Traeger Sweet & Heat
Traeger Sweet & Heat
$9.99 for 16oz at Traeger Grills
Water, Brown Sugar, Tomato Paste, Sugar, Apricot Puree, Molasses, Distilled Vinegar, Worcestershire Sauce, Modified Corn Starch, Salt, Spices, Soy Sauce, Garlic, Onion, Mustard Seed Powder, Black Pepper, Natural Hickory Smoke Flavoring
Necessity is the mother of invention, and that's exactly how Traeger got its start. During the oil crisis in the 1970's, a need developed for other dependable and low cost heat sources, and wood pellets—formed from compressed sawdust—was one such alternative to emerge. The family of Joe Traeger, who was the founder of Traeger Grills, was in the heating business and began experimenting with pellets as a heat source for furnaces in the early 1980's. Joe saw another viable option for wood pellets in grills and created his first one in 1985, patented the design in 1986, and brought Traeger Grills to market in 1988. The Treager patent expired in 2006, opening up new competition in the pellet grill market, and Joe sold the company a year later, but Treager has always remained a synonymous name with pellet grills. The brand has started what you could consider a renaissance after being acquired by a new group, led by Jeremy Andrus, who are expanding Traeger's reach and product line, which includes items like this barbecue sauce.
A smoky and fruity molasses aroma is the initial smell that fills the nose with this sauce. Upon some additional whiffs, first a medium vinegar tang and peppery component come out, followed by Worcestershire and mustard, which add a lot of complexity. There's notes of onion and garlic in there as well. While there's definitely a heat to this sauce, the aroma is overall more sweet than spicy.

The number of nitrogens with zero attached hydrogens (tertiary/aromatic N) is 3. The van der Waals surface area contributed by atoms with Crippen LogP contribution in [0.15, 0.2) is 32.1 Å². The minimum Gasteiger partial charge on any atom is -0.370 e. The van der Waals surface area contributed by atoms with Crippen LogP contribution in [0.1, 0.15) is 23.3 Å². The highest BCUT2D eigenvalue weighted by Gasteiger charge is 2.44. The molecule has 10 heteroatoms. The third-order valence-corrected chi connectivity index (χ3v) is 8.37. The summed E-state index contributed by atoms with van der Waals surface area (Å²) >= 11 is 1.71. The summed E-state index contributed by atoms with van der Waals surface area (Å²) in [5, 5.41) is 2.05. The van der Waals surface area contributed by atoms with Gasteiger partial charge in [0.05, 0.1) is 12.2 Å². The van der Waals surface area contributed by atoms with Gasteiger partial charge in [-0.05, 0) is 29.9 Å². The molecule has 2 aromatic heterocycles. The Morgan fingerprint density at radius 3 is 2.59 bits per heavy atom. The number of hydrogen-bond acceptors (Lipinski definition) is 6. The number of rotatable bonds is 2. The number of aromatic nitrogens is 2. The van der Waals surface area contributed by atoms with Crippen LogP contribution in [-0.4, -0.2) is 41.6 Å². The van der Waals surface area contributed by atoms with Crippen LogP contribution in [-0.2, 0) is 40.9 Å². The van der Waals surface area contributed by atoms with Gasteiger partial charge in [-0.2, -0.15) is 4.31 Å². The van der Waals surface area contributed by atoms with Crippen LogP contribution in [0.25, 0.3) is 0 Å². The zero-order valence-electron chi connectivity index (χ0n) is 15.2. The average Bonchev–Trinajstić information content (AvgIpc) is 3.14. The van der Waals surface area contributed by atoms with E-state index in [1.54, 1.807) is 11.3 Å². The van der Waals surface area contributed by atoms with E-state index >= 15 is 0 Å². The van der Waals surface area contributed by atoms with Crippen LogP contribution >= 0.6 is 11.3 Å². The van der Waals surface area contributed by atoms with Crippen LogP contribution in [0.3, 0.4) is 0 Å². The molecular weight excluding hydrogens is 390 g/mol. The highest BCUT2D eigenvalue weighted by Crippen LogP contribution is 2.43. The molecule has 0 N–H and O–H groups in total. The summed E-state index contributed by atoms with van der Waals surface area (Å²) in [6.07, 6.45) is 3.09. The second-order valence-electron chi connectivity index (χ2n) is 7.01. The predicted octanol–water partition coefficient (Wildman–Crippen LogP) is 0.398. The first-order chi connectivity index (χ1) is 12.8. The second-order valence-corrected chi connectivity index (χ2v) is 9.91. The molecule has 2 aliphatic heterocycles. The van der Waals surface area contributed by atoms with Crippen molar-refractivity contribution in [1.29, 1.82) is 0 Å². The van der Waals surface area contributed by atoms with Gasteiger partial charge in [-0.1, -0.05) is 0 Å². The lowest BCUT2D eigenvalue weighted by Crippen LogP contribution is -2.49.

Thickness & Texture
This maroon sauce has a glossy sheen and mostly smooth texture. It's semi-opaque and easy to see lots of spices that come in mainly small white and black specs, by also a few larger white pieces too. Its thickness sits right in the middle of the scale and it has a syrupy consistency that has the sauce falling in a quick and steady pour off of a suspended spoon after an initial large drip releases. As the sauce slows, three to four slow drips fall before the sauce ceases and leaves a thin coating left clinging to the silverware.
Out of the Jar
The first taste is all sweetness, and it stays that way for several seconds before other flavors begin to work their way in. Tomato is the next element to come forward and creates a ketchup-like taste which quickly gains tang from vinegar. Then a whole lot of layers arrive in a complex, yet balanced, fashion including Worcestershire, molasses, onion, garlic, and mustard. This is when the sauce really begins tasting like barbecue, and then a medium heat and mild smokiness hit to add two new dimensions that become dominant by the end. The sugar never fully retreats though, leaving a sweet and spicy aftertaste with a still prominent tang and smokiness mixed in.
Slathered & Cooked
This sauce coated the chicken in a thin and even layer that baked down well over indirect heat. When moved to right over the coals, there was good caramelization with no burning and just a slight burn off. The flavor retained most of its complex and well balanced profile from out of the jar. It had a great deep barbecue taste that was upfront, but not overpowering, letting the natural flavor of the chicken still come through. While the sugar was a bit more prominent after being cooked, after multiple bites, enough heat built up to impart a faint tingle on the lips.
Put to Use
I'm a sucker for an all-purpose barbecue sauce that's complex, well balanced, and not overly bold, and Traeger's Sweet & Heat hits all off those points in style. The flavor overall is clean and bright, striking a great play between sugar, spice, fruit, and tang with a lot of underlaying layers playing supporting roles that allows you to get something different out of each bite. It also tasted great both on and off the grill, and I think this pretty perfect mix of all the ideal traits you want from a standard barbecue sauce is one of the hardest feats to pull off, so you have to have a lot of respect for those who do it well, and this sauc certainly falls in that elite category.